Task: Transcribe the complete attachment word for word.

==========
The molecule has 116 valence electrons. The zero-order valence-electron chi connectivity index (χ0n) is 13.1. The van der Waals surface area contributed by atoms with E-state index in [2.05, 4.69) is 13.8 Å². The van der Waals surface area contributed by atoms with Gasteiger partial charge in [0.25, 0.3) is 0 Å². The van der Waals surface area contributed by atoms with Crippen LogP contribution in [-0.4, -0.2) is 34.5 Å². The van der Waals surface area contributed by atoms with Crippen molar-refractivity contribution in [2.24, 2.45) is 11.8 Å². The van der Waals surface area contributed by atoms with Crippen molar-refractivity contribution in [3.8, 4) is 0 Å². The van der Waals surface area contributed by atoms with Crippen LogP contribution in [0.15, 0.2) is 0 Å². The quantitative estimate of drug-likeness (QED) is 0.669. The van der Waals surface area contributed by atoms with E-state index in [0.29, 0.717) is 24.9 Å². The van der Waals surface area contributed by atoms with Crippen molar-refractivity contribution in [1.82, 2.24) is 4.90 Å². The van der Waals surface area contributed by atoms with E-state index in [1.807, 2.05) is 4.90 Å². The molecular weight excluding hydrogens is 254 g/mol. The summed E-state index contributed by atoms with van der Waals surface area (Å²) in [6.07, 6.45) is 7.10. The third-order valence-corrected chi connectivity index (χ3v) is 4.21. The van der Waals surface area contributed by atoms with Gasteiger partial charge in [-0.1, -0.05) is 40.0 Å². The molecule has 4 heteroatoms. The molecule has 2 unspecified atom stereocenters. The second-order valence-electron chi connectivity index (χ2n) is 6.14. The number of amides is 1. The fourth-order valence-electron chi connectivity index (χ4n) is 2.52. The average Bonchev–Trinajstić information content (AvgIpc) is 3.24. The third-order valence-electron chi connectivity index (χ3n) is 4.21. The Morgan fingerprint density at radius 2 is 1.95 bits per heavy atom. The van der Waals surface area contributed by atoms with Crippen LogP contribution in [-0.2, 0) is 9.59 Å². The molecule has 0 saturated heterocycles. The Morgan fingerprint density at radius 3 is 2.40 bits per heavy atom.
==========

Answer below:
The molecule has 116 valence electrons. The zero-order valence-electron chi connectivity index (χ0n) is 13.1. The van der Waals surface area contributed by atoms with E-state index in [2.05, 4.69) is 13.8 Å². The van der Waals surface area contributed by atoms with Gasteiger partial charge in [0.25, 0.3) is 0 Å². The van der Waals surface area contributed by atoms with Crippen LogP contribution in [-0.4, -0.2) is 34.5 Å². The van der Waals surface area contributed by atoms with Crippen molar-refractivity contribution in [2.24, 2.45) is 11.8 Å². The van der Waals surface area contributed by atoms with Crippen molar-refractivity contribution in [3.8, 4) is 0 Å². The van der Waals surface area contributed by atoms with Crippen LogP contribution in [0.15, 0.2) is 0 Å². The quantitative estimate of drug-likeness (QED) is 0.669. The van der Waals surface area contributed by atoms with E-state index in [0.29, 0.717) is 24.9 Å². The van der Waals surface area contributed by atoms with Crippen molar-refractivity contribution in [1.82, 2.24) is 4.90 Å². The van der Waals surface area contributed by atoms with E-state index in [1.807, 2.05) is 4.90 Å². The molecular weight excluding hydrogens is 254 g/mol. The summed E-state index contributed by atoms with van der Waals surface area (Å²) in [6.07, 6.45) is 7.10. The third-order valence-corrected chi connectivity index (χ3v) is 4.21. The van der Waals surface area contributed by atoms with Gasteiger partial charge in [-0.1, -0.05) is 40.0 Å². The molecule has 4 heteroatoms. The molecule has 2 unspecified atom stereocenters. The second-order valence-electron chi connectivity index (χ2n) is 6.14. The number of amides is 1. The fourth-order valence-electron chi connectivity index (χ4n) is 2.52. The average Bonchev–Trinajstić information content (AvgIpc) is 3.24. The third-order valence-electron chi connectivity index (χ3n) is 4.21. The Morgan fingerprint density at radius 2 is 1.95 bits per heavy atom. The van der Waals surface area contributed by atoms with Crippen LogP contribution in [-0.2, 0) is 9.59 Å². The molecule has 0 saturated heterocycles. The Morgan fingerprint density at radius 3 is 2.40 bits per heavy atom.